You are here
I.2.b. The Search for a settlement: The Political Process
Part I of this book sets out the context of the conflict in Northern Ireland, including a chronology of key events from the opening of the first Parliament there in 1921 to the Provisionl IRA ceasefire in September 1998, considers political, social and economic facets of the conflict, and reviews the principal interpretations of its causes. Part II examines the effects of the violence on individuals and groups and argues the need to address them if there is to be peace in the longer term.
(Accord is published by the London-based Conciliation Resources. Issue 13 was entitled ‘Owning the process: Public Participation in Peacemaking’, edited by Catherine Barnes.)
The Northern Ireland Women’s Coalition (NIWC) was initiated by women of various political affiliations, religious beliefs and occupations. It was institutionalized as a political party in 1996 so that its members would be eligible to take part in the all-party talks that culminated in the Good Friday Agreement. It also campaigned for the acceptance of the GFA in the referendums which followed its signing.
Detailed account by an academic historian who acted as special advisor to the Unionist Party of the negotiations that led to the signing of the Good Friday Agreement of 1998. The author comments in the Introduction that ‘what complicated the Northern Ireland conflict was the range of options which the central protagonists – Unionists and Nationalists – viewed as their preferred solution.’ Historically, he states ‘the Ulster Question has been a dispute concerning sovereignty and identity. Or to put it another way, it has been a dispute between states and nations. But neither Unionists nor Nationalists could agree which states were legitimate or the legitimacy of the opposing group’s national identity’.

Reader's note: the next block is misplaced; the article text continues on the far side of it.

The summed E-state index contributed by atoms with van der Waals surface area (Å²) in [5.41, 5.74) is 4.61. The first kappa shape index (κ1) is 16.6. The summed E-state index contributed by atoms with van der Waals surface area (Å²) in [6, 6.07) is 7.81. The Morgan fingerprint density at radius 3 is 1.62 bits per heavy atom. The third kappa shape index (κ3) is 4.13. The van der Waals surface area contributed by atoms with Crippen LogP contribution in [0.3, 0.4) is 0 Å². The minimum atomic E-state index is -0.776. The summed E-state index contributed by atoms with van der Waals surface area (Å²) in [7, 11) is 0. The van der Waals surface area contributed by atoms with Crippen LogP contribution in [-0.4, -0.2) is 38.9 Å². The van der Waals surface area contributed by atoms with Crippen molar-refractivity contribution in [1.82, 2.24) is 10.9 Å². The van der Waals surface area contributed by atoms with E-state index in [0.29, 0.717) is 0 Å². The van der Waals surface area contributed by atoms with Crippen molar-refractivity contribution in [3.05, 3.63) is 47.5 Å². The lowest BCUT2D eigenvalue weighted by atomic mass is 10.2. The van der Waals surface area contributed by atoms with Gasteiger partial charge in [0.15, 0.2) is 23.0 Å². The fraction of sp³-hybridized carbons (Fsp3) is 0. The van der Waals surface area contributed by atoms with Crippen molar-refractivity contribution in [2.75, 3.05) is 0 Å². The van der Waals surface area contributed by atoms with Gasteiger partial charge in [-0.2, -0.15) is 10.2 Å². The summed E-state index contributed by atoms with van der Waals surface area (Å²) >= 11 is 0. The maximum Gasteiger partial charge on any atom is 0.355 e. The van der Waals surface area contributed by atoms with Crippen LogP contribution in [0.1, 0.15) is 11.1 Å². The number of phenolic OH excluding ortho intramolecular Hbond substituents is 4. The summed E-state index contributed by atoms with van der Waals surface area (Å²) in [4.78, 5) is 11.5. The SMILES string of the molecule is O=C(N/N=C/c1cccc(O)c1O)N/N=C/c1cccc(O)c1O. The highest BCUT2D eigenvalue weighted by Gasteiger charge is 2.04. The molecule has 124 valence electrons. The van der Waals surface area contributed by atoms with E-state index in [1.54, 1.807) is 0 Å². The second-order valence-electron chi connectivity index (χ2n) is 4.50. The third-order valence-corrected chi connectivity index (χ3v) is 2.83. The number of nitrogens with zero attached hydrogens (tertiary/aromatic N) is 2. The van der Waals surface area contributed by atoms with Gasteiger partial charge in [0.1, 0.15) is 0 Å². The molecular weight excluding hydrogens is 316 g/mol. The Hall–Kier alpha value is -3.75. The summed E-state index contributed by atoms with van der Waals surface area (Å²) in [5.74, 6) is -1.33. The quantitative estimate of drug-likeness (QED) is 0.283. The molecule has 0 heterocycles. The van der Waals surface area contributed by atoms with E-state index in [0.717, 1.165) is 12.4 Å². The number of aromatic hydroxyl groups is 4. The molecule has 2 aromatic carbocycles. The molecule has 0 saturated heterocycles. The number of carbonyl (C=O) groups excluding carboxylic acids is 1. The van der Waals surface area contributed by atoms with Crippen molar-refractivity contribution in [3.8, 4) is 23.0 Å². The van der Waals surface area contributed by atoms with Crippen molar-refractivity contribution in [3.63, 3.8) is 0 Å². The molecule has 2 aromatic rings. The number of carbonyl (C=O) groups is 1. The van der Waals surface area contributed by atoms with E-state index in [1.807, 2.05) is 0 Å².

Discusses the lessons learned from the negotiations leading to the Good Friday Agreement. Describes how opinion polls were used by politicians to explore what compromises their supporters might accept.
Accounts of peace process from perspectives of various parties involved, including several members of the then recently formed Northern Ireland Executive. Clem McCartney writes on ‘The Role of Civil Society’ and Monica McWilliams and Kate Fearon of the Northern Ireland Women’s Coalition on ‘Problems of Implementation’.
Discusses competing theoretical perspectives on the causes of the conflict and the political parties and paramilitaries involved. Records the various reforms and constitutional initiatives from the 1970s to the 1990s to find a settlement which culminated in the Good Friday Agreement, the setting up of a power-sharing Executive and Assembly, and finally, following the suspension of the Assembly between 2002 and 2007, the agreement between the DUP and Sinn Fein to co-operate in a power-sharing government.
Comparative study of power sharing-initiatives, analyzing the different approaches in each case and the role of external actors. Author argues that the experience in Northern Ireland, despite many setbacks and false starts, has been relatively positive, though threatened by the rioting and quarrels that followed the decision in December 2010 to fly the Union flag at Stormont only on special occasions rather than every day as had previously been the case.
Contributions from Northern Ireland Protestants with backgrounds in politics, the media, education, religion and community work. Murray, himself from a nationalist background, stresses the importance of contesting the widely held view in the Republic of Ireland and beyond that the Unionist population of Northern Ireland is a homogeneous group, which is both intransigent and obstructive. His intention as editor, he states, is to illuminate the diversity which exists in the unionist community.
Analyses the strengths and weaknesses of the constitutional arrangements embodied in the Good Friday Agreement. Argues that despite the difficult concessions unionists had to make, the GFA was a triumph for them politically since it embodied the principle of consent for any constitutional change in the province and the amendment of Articles 2 and 3 of the Republic’s constitution. Rejects the proposition that the separate referendums on the GFA in Northern Ireland and the Irish Republic amounted to a genuine exercise in Irish self-determination, but expresses cautious optimism that the void left by ‘the demise of traditional republicanism’ can be filled within the broader EU context by a growing bi-nationalism and diminution of the north-south border.